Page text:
Monash University in Australia has released a strategy for managing research data. The strategy was jointly developed by the University Library, the Monash e-Research Centre and the university’s enterprise IT group, eSolutions.
Monash University is active in RDM already for many years – milestones since 2006 include:
- the establishment of governance structures that provide leadership and coordination
- development and approval of a research data management policy and associated procedures
- the creation of ongoing and project-based advisory and technical roles dedicated to research data management, and inclusion of data management responsibilities in a wide range of other roles (e.g. subject librarians)
- active programs of professional development that have increased the knowledge and skills of researchers (including higher degree by research students) and professional staff
- establishment of a multi-petabyte research data store, available to all Monash researchers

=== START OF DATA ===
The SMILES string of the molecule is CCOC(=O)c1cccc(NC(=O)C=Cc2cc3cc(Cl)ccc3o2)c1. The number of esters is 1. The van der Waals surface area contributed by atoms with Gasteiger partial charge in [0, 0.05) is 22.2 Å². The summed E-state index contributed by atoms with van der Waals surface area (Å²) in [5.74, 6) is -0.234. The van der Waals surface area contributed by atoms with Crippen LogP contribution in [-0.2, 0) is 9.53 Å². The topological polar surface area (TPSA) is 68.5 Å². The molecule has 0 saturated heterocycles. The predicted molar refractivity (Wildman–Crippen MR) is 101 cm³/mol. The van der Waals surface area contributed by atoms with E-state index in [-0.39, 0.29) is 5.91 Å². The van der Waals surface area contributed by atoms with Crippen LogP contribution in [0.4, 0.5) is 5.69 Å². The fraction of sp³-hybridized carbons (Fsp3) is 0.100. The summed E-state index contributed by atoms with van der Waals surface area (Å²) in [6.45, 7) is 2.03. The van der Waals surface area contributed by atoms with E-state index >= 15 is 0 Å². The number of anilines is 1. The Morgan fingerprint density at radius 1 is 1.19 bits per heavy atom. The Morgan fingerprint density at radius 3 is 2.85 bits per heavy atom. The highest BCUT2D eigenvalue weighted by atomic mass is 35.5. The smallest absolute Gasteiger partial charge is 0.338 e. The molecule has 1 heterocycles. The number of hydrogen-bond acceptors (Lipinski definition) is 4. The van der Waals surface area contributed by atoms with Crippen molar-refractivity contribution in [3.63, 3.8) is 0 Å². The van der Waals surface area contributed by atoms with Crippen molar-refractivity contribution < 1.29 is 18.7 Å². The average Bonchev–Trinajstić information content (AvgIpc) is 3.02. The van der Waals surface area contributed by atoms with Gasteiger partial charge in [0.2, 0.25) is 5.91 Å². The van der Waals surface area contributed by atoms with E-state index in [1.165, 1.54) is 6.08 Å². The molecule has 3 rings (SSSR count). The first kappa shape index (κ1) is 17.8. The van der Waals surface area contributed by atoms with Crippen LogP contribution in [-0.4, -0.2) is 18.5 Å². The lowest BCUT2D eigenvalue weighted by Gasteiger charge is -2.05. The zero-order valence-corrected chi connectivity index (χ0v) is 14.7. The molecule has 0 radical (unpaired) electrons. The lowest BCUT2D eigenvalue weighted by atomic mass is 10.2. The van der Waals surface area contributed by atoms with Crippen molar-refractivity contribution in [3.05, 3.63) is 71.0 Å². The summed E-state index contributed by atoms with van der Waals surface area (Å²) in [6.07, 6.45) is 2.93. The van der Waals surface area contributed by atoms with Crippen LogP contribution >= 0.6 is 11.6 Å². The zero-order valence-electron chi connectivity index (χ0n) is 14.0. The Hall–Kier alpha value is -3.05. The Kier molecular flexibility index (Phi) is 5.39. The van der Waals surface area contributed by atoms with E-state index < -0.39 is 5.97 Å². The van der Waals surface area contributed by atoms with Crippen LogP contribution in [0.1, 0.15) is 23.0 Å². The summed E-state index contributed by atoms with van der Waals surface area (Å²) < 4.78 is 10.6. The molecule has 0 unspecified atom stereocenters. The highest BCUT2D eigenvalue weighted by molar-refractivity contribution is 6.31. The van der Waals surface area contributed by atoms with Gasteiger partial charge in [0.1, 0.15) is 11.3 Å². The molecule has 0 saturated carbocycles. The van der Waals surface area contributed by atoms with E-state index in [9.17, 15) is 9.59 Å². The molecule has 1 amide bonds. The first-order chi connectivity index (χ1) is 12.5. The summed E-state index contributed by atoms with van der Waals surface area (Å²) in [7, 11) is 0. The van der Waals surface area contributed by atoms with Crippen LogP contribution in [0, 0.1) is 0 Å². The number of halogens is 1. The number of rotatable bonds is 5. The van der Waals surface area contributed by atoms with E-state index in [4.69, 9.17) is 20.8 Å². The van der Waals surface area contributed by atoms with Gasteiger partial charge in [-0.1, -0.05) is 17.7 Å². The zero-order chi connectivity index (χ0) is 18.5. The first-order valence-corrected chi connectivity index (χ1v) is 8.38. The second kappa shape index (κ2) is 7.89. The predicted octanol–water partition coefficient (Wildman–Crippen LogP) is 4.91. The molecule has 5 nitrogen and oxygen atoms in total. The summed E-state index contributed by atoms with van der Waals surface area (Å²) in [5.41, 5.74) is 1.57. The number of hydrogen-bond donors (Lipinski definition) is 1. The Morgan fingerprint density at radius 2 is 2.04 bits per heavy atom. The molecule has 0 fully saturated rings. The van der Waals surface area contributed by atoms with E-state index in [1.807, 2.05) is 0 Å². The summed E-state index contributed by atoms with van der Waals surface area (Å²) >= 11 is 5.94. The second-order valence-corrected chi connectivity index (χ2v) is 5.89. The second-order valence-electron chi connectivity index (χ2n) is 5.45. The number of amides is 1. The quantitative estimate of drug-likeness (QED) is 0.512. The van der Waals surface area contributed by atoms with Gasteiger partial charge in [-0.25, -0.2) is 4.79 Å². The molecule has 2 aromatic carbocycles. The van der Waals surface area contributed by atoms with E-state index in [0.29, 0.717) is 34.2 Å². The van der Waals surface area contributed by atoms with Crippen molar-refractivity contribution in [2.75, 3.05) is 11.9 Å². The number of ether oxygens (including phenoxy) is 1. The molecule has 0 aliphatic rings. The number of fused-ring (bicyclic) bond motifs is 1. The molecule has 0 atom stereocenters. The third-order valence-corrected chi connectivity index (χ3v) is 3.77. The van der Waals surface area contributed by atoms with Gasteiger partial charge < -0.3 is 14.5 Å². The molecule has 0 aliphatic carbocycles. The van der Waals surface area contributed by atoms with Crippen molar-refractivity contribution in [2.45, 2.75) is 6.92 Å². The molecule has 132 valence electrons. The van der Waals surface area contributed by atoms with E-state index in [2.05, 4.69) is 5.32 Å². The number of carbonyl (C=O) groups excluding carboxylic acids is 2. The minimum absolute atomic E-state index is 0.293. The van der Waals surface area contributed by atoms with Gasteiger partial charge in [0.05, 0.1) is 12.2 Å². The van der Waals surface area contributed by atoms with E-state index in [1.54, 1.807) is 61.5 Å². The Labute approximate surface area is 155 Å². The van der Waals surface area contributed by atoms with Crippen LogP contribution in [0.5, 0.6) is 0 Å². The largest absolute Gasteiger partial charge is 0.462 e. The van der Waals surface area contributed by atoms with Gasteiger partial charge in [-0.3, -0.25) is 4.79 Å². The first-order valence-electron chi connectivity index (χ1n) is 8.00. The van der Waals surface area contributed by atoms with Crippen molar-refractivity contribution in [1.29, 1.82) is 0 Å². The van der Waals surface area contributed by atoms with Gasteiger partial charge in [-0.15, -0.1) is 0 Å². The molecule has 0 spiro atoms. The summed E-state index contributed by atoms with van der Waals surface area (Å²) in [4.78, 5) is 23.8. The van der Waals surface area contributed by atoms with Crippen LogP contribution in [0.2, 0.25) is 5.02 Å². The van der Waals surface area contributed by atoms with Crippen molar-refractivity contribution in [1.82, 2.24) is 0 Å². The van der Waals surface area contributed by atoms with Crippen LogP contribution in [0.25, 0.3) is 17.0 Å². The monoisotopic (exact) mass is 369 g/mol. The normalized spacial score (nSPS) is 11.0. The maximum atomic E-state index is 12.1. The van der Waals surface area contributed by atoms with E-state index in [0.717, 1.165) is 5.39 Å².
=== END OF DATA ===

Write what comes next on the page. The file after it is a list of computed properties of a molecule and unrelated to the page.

- deployment and development of a range of discipline-specific and versatile solutions for the management of research data and associated metadata and documentation.
The Research Data Management Strategy outlines a number of goals and initiatives, which will be prioritised and scoped in consultation with internal and external stakeholders. Many smaller initiatives are already underway, while larger and more complex areas of work would require more detailed plans and costings.
Cathrine Harboe-Ree (University Library) emphasised the availability of the strategy to other organisations, which could be interested and use it as a basis for their own strategies.
“We are committed to improving research data management at our own institution, and also across the research sector as a whole. Most research is now undertaken collaboratively, and Australia is leading the world in terms of developing a national approach through the Australian National Data Service. We hope that the public release of the Monash University strategy under an open licence will prompt other organisations to develop holistic and sustainable institutional approaches to research data management. We also look forward to working with other organisations to address collaboratively many of the broader national and international issues such as research data skills development and emerging requirements for measuring the social and economic value of data re-use.”
Graphic by Gerd Altmann / www.pixelio.de